by James A. Bacon
Rappahannock Electric Cooperative (REC) is partnering with Charlottesville-based East Point Energy to install the first grid-scale battery-storage project by a Virginia electric cooperative.
The project has a peak capacity of two megawatts and a duration of eight megawatt hours, enough to power about 1,000 homes for eight hours, the coop stated in a press release two days ago. REC provides electricity to 170,000 connections in portions of 22 Virginia counties.
There has been much discussion about large-scale battery storage as a supplement to solar and wind power as Virginia moves to a carbon-free grid by 2050. In theory, batteries will be able to store excess electricity generated by the intermittent power sources and release it when the weather isn’t cooperating. But the aim of the REC energy-storage project, to be located in Spotsylvania County, is more modest. Anticipated benefits include:
- Temporarily providing electricity at times when the transmission system fails and coop members would otherwise be without power.
- Managing wholesale power costs by dispatching stored energy during peak times when electricity is more expensive for the cooperative to purchase.
- Delaying the need for substation upgrades.
These are tangible benefits with a measurable monetary value that will help REC’s electric distribution system work more reliably. REC provided no numbers, however, to indicate the size of the financial investment or the expected return on investment.
By way of comparison, Dominion Energy received State Corporation Commission approval earlier this year to build 16 megawatts of battery-storage for $33 million in four pilot projects. (Assuming a comparable cost per megawatt, REC’s investment should be in the realm of $4 million.) Dominion hopes to understand how best to deploy the batteries to work in concert with variable solar energy generation.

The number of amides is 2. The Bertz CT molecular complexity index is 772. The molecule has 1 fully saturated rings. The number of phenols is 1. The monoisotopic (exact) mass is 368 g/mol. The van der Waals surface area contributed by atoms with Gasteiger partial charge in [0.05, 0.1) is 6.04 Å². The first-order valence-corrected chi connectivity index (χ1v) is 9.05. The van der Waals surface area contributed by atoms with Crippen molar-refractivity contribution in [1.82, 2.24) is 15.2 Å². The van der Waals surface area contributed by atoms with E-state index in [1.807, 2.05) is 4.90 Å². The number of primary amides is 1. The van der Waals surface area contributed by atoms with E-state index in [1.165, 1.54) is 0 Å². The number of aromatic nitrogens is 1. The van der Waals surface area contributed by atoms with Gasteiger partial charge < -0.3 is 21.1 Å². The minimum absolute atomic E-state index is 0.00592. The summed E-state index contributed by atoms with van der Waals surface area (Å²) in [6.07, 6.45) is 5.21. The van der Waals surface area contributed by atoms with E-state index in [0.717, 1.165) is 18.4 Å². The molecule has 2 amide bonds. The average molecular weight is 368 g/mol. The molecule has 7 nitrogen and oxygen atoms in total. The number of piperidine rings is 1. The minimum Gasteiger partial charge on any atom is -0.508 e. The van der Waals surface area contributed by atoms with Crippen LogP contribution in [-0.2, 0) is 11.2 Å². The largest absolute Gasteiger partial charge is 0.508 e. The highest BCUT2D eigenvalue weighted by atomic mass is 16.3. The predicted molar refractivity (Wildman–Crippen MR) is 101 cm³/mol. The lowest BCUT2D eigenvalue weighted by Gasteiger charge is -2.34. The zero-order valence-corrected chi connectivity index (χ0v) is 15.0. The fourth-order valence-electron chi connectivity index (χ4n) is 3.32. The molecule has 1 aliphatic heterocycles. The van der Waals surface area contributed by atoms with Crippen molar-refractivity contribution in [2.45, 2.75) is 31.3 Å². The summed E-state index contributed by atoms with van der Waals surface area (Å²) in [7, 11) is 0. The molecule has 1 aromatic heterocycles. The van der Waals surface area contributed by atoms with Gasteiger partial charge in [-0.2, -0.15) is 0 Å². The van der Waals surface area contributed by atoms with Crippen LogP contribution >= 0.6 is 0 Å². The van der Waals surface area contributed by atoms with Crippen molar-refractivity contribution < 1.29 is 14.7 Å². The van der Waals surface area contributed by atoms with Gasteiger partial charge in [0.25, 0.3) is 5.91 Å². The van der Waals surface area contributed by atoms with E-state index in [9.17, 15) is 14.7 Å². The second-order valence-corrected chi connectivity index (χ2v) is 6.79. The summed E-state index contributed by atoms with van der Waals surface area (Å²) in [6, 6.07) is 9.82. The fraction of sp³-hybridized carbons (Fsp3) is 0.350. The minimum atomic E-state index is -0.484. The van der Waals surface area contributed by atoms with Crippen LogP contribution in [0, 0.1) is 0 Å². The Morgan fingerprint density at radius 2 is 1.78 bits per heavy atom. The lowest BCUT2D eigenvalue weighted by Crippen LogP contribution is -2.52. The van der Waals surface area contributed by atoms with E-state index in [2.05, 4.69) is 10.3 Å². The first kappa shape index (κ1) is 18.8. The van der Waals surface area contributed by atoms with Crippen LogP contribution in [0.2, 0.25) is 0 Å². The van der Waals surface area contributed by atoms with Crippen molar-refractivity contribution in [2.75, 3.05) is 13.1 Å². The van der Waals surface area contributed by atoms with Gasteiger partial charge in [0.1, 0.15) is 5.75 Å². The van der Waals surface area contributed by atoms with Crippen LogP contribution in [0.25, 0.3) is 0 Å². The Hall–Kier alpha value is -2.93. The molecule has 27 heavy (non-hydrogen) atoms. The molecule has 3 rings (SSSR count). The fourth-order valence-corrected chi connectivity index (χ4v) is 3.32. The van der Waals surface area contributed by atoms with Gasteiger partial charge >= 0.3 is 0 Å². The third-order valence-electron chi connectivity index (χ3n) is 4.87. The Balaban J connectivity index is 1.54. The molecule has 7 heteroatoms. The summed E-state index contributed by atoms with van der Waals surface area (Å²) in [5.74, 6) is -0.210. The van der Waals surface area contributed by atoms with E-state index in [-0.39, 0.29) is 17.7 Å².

Bacon’s bottom line: It’s one thing to use batteries to help offset the fluctuations in intermittent power generation as clouds pass over solar farms or winds gust through wind farms. The ability of batteries to instantaneously release electricity into the grid upon command will help regulate grid voltage and frequency, which must be kept within tight parameters. That is a high-value use, and it justifies spending the high cost of the batteries.
That’s a much smaller scale of deployment, however, than using electric batteries to store energy for the purpose of meeting daily and seasonal shifts in electric load — say, to store excess solar power generated at noon to continue providing electricity at 6 p.m. when the sun goes down.
Let’s use the REC numbers as a basis for analysis: an estimated $4 million to provide eight hours of electric power to 1,000 homes. Virginia had 3.1 million households in 2019. To build enough battery storage capacity to power every household after solar panels ceased generating electricity would cost about $12.4 billion. That’s just to supply homes, not businesses, and it assumes the sun shines every day without interruption. Factor in several days’ worth of cloudy weather and low solar output, and the need for additional battery storage increases exponentially.
The last thing we need is for Virginia to find itself in a situation similar to California where the headlong rush to a 100% carbon-free future has resulted in rolling blackouts across the state. California’s predicament was fully foreseen and fully man-made. Under state law, Dominion has 15 years to build a zero-carbon system, and Appalachian Power has 20 years. Battery storage will be an inevitable part of the solution. Hopefully the cost will decline in the years ahead, making it more economical to deploy. We don’t know how fast the price will come down, however, which makes the 15-year and 20-year conversion mandates totally arbitrary.
But it makes perfect sense right in the meantime to invest in pilot projects to learn more about how to integrate batteries into the grid.There are currently no comments highlighted.